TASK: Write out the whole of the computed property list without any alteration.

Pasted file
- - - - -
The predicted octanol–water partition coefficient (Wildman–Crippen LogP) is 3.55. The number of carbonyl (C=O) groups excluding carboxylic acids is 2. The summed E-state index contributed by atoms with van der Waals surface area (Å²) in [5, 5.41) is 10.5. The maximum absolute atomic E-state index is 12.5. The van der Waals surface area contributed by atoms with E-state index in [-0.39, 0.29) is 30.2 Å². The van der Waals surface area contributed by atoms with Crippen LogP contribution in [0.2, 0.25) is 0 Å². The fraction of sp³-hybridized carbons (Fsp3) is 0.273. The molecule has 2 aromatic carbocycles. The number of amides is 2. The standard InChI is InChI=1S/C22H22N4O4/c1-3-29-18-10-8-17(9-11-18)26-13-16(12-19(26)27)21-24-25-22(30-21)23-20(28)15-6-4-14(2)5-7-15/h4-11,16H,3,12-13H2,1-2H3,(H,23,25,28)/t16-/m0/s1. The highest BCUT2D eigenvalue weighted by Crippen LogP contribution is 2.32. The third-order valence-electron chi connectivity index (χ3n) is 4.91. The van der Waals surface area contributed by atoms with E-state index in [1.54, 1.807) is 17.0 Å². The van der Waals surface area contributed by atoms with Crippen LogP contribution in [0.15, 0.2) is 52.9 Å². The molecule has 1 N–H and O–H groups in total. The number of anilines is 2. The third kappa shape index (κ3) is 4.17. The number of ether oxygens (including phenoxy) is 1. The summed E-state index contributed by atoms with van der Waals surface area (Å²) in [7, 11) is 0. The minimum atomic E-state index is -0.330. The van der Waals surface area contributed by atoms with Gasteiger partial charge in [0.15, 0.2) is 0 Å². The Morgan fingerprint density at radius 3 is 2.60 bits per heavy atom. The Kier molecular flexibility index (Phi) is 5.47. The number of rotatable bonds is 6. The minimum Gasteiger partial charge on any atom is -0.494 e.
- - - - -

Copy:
The predicted octanol–water partition coefficient (Wildman–Crippen LogP) is 3.55. The number of carbonyl (C=O) groups excluding carboxylic acids is 2. The summed E-state index contributed by atoms with van der Waals surface area (Å²) in [5, 5.41) is 10.5. The maximum absolute atomic E-state index is 12.5. The van der Waals surface area contributed by atoms with E-state index in [-0.39, 0.29) is 30.2 Å². The van der Waals surface area contributed by atoms with Crippen LogP contribution in [0.2, 0.25) is 0 Å². The fraction of sp³-hybridized carbons (Fsp3) is 0.273. The molecule has 2 aromatic carbocycles. The number of amides is 2. The standard InChI is InChI=1S/C22H22N4O4/c1-3-29-18-10-8-17(9-11-18)26-13-16(12-19(26)27)21-24-25-22(30-21)23-20(28)15-6-4-14(2)5-7-15/h4-11,16H,3,12-13H2,1-2H3,(H,23,25,28)/t16-/m0/s1. The highest BCUT2D eigenvalue weighted by Crippen LogP contribution is 2.32. The third-order valence-electron chi connectivity index (χ3n) is 4.91. The van der Waals surface area contributed by atoms with E-state index in [1.54, 1.807) is 17.0 Å². The van der Waals surface area contributed by atoms with Crippen LogP contribution in [0.15, 0.2) is 52.9 Å². The molecule has 1 N–H and O–H groups in total. The number of anilines is 2. The third kappa shape index (κ3) is 4.17. The number of ether oxygens (including phenoxy) is 1. The summed E-state index contributed by atoms with van der Waals surface area (Å²) in [7, 11) is 0. The minimum atomic E-state index is -0.330. The van der Waals surface area contributed by atoms with Gasteiger partial charge in [0.15, 0.2) is 0 Å². The Morgan fingerprint density at radius 3 is 2.60 bits per heavy atom. The Kier molecular flexibility index (Phi) is 5.47. The number of rotatable bonds is 6. The minimum Gasteiger partial charge on any atom is -0.494 e.